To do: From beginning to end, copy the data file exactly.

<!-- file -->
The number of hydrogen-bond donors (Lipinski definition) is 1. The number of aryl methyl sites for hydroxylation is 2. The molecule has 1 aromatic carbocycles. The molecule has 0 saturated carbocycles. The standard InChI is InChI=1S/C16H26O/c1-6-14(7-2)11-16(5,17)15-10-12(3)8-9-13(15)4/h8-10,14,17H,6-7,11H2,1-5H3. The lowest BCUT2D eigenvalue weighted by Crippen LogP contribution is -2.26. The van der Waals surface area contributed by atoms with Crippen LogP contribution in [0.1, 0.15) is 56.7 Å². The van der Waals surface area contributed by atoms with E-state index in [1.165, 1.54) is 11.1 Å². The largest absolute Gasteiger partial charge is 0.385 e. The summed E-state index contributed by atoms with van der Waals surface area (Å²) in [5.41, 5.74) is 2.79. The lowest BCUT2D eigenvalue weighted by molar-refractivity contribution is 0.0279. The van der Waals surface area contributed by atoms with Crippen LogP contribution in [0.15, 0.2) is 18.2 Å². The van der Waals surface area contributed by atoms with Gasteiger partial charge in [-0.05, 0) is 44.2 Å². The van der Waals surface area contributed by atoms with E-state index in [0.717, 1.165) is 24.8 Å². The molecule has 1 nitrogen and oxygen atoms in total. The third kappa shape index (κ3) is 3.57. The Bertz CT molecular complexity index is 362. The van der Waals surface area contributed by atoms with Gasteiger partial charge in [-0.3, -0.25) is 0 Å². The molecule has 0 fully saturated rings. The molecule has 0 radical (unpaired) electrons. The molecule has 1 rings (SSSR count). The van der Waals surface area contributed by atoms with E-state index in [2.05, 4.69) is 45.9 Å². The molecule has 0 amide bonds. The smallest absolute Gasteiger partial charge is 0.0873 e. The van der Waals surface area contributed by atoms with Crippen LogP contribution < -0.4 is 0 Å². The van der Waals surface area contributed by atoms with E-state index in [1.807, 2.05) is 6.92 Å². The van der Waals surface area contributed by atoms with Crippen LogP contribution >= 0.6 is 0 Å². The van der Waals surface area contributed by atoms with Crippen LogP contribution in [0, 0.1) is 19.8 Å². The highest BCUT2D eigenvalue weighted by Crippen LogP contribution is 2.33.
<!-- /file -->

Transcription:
The number of hydrogen-bond donors (Lipinski definition) is 1. The number of aryl methyl sites for hydroxylation is 2. The molecule has 1 aromatic carbocycles. The molecule has 0 saturated carbocycles. The standard InChI is InChI=1S/C16H26O/c1-6-14(7-2)11-16(5,17)15-10-12(3)8-9-13(15)4/h8-10,14,17H,6-7,11H2,1-5H3. The lowest BCUT2D eigenvalue weighted by Crippen LogP contribution is -2.26. The van der Waals surface area contributed by atoms with Crippen LogP contribution in [0.1, 0.15) is 56.7 Å². The van der Waals surface area contributed by atoms with E-state index in [1.165, 1.54) is 11.1 Å². The largest absolute Gasteiger partial charge is 0.385 e. The summed E-state index contributed by atoms with van der Waals surface area (Å²) in [5.41, 5.74) is 2.79. The lowest BCUT2D eigenvalue weighted by molar-refractivity contribution is 0.0279. The van der Waals surface area contributed by atoms with Crippen LogP contribution in [0.15, 0.2) is 18.2 Å². The van der Waals surface area contributed by atoms with Gasteiger partial charge in [-0.05, 0) is 44.2 Å². The van der Waals surface area contributed by atoms with E-state index in [0.717, 1.165) is 24.8 Å². The molecule has 1 nitrogen and oxygen atoms in total. The third kappa shape index (κ3) is 3.57. The Bertz CT molecular complexity index is 362. The van der Waals surface area contributed by atoms with Gasteiger partial charge in [-0.3, -0.25) is 0 Å². The molecule has 0 fully saturated rings. The molecule has 0 radical (unpaired) electrons. The molecule has 1 rings (SSSR count). The van der Waals surface area contributed by atoms with E-state index in [2.05, 4.69) is 45.9 Å². The molecule has 0 amide bonds. The smallest absolute Gasteiger partial charge is 0.0873 e. The van der Waals surface area contributed by atoms with Crippen LogP contribution < -0.4 is 0 Å². The van der Waals surface area contributed by atoms with E-state index in [1.807, 2.05) is 6.92 Å². The van der Waals surface area contributed by atoms with Crippen LogP contribution >= 0.6 is 0 Å². The van der Waals surface area contributed by atoms with Crippen LogP contribution in [0, 0.1) is 19.8 Å². The highest BCUT2D eigenvalue weighted by Crippen LogP contribution is 2.33.